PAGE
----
Authors choose journals according to 'impact factor', and whether the article gets accepted or not. The Journal's parent company (in this case Taylor & Francis) make the money, not a cent goes to authors. Yes, they have costs to cover, but the prices are getting obscene - the charges of T & F are one of the highest per article, perhaps second worse to de Gruyter. Other academics can obtain the articles from their universities - but even then some of them cannot, becuase the university might not have a subscription to a said journal.

    Authors have the ability to make their article free, but they in turn have to pay, which is a lot to ask for smaller institutions.
    But they can make the choice of using more reasonable journals (incl free ones like PLOS One), boycott the more expensive ones, and they can upload their articles to academic sites like Academia or ResearchGate, or simply 'accidently' post a PDF online, but they have to be careful as some Journals and Publishing companies (for book chapters) impose a 'quarantine' for a certain period post publication.
    Last edited by Gravetto-Danubian; 02-27-2016 at 08:45 AM.

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    Quote Originally Posted by C J Wyatt III View Post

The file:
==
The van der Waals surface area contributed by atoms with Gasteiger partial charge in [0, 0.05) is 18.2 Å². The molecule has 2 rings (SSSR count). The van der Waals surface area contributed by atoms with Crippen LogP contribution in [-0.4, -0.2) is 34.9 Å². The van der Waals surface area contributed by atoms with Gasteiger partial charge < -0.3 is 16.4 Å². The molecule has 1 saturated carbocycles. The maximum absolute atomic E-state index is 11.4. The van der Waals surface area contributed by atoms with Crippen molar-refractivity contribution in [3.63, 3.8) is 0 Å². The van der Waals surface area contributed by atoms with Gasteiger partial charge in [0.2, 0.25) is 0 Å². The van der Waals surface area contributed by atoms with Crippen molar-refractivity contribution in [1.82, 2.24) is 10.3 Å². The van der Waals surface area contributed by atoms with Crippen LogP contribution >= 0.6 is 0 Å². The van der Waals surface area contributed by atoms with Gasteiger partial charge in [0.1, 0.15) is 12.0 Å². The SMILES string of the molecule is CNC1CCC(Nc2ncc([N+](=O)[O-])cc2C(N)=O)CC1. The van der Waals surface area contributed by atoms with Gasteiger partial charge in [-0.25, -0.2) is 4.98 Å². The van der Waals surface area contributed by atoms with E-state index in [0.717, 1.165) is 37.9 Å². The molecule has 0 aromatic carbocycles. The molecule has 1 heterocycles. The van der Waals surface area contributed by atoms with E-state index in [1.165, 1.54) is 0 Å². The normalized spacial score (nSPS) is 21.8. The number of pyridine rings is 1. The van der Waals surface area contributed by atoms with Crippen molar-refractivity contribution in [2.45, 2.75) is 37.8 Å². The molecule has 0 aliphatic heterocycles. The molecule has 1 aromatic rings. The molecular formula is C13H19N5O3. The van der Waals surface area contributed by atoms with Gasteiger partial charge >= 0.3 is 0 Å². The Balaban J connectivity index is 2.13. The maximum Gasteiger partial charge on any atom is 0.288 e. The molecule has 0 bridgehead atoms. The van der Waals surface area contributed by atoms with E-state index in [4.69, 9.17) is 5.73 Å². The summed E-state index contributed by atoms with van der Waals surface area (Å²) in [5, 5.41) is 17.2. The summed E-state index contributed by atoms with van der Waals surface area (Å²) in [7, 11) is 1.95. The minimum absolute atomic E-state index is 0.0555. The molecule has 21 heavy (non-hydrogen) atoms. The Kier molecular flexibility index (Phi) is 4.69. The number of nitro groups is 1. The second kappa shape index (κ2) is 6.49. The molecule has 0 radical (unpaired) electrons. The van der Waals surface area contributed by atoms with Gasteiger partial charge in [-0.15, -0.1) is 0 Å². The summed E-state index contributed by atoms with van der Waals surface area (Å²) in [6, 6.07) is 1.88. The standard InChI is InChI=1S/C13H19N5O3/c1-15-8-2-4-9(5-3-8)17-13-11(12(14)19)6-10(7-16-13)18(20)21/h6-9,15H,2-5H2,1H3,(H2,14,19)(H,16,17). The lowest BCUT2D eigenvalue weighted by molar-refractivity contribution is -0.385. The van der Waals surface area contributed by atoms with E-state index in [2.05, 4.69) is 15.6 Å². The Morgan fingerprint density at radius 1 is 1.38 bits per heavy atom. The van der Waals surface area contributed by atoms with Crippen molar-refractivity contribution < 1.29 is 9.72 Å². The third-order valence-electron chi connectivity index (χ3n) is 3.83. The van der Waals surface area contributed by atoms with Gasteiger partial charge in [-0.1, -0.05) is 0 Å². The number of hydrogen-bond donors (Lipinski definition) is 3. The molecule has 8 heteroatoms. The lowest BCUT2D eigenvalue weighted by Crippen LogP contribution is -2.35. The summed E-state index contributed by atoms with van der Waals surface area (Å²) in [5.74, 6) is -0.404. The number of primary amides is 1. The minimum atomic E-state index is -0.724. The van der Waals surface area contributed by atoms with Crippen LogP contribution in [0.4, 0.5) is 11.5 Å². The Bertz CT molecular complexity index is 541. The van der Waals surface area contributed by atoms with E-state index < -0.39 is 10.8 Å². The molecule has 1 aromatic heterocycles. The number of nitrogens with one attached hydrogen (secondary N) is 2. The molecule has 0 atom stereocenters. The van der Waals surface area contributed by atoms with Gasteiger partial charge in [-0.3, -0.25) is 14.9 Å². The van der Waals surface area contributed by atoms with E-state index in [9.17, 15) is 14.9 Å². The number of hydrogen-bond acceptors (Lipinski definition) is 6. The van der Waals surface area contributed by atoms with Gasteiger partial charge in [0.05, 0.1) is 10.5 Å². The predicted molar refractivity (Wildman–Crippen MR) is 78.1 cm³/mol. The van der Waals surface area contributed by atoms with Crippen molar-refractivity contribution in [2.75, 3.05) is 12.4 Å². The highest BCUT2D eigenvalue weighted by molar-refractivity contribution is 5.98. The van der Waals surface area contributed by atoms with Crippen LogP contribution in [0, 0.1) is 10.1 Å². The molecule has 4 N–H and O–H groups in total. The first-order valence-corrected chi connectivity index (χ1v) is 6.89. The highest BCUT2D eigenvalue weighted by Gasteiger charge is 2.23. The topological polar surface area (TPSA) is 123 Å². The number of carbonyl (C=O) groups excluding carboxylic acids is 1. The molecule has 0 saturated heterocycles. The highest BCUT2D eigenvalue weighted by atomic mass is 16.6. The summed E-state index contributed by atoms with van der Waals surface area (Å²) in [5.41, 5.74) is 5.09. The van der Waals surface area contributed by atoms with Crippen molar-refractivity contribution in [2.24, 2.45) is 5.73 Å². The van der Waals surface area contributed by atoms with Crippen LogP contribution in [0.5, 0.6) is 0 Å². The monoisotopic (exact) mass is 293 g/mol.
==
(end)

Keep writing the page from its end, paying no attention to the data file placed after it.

Can you share his haplotype?
    If you mean my cousin, he belongs to K1c1b.
    Code:
    64890 	Stefania Kolbusz, b. 1909, Kamienica Górna, Poland 	K1c1b 	A16129G, T16187C, C16189T, T16223C, T16224C, G16230A, T16278C 	C195T, A247G, C498d, 522.1A, 522.2C, 309.1C, 315.1C

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    Quote Originally Posted by Gravetto-Danubian View Post
    Authors ... can upload their articles to academic sites like Academia or ResearchGate.
    In this case, you can request a copy via ResearchGate, though I don't think I'm going to bother.
    https://www.researchgate.net/profile/Tomasz_Kozlowski3

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    Quote Originally Posted by Jean M View Post
    In this case, you can request a copy via ResearchGate, though I don't think I'm going to bother.
    https://www.researchgate.net/profile/Tomasz_Kozlowski3
    Thanks, I sent a request, let's see what happens. I'm particularly interested in eastern European Mtdna because my haplogroup even if it's found in many places does seem to have some connection to that area.